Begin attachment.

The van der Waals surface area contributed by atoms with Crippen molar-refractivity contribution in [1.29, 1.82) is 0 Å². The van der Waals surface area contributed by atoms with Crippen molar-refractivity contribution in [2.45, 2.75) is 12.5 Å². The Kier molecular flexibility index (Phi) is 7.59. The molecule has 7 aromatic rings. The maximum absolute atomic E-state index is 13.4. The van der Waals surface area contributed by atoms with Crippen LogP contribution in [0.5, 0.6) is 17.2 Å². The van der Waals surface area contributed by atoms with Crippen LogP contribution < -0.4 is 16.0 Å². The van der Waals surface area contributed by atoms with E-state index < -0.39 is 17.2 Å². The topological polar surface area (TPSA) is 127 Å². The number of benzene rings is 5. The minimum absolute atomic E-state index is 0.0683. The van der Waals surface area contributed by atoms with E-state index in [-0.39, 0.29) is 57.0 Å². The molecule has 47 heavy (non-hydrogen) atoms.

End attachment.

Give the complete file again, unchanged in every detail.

The van der Waals surface area contributed by atoms with Crippen molar-refractivity contribution in [1.29, 1.82) is 0 Å². The van der Waals surface area contributed by atoms with Crippen molar-refractivity contribution in [2.45, 2.75) is 12.5 Å². The Kier molecular flexibility index (Phi) is 7.59. The molecule has 7 aromatic rings. The maximum absolute atomic E-state index is 13.4. The van der Waals surface area contributed by atoms with Crippen LogP contribution in [0.5, 0.6) is 17.2 Å². The van der Waals surface area contributed by atoms with Crippen LogP contribution < -0.4 is 16.0 Å². The van der Waals surface area contributed by atoms with E-state index < -0.39 is 17.2 Å². The topological polar surface area (TPSA) is 127 Å². The number of benzene rings is 5. The minimum absolute atomic E-state index is 0.0683. The van der Waals surface area contributed by atoms with E-state index in [-0.39, 0.29) is 57.0 Å². The molecule has 47 heavy (non-hydrogen) atoms.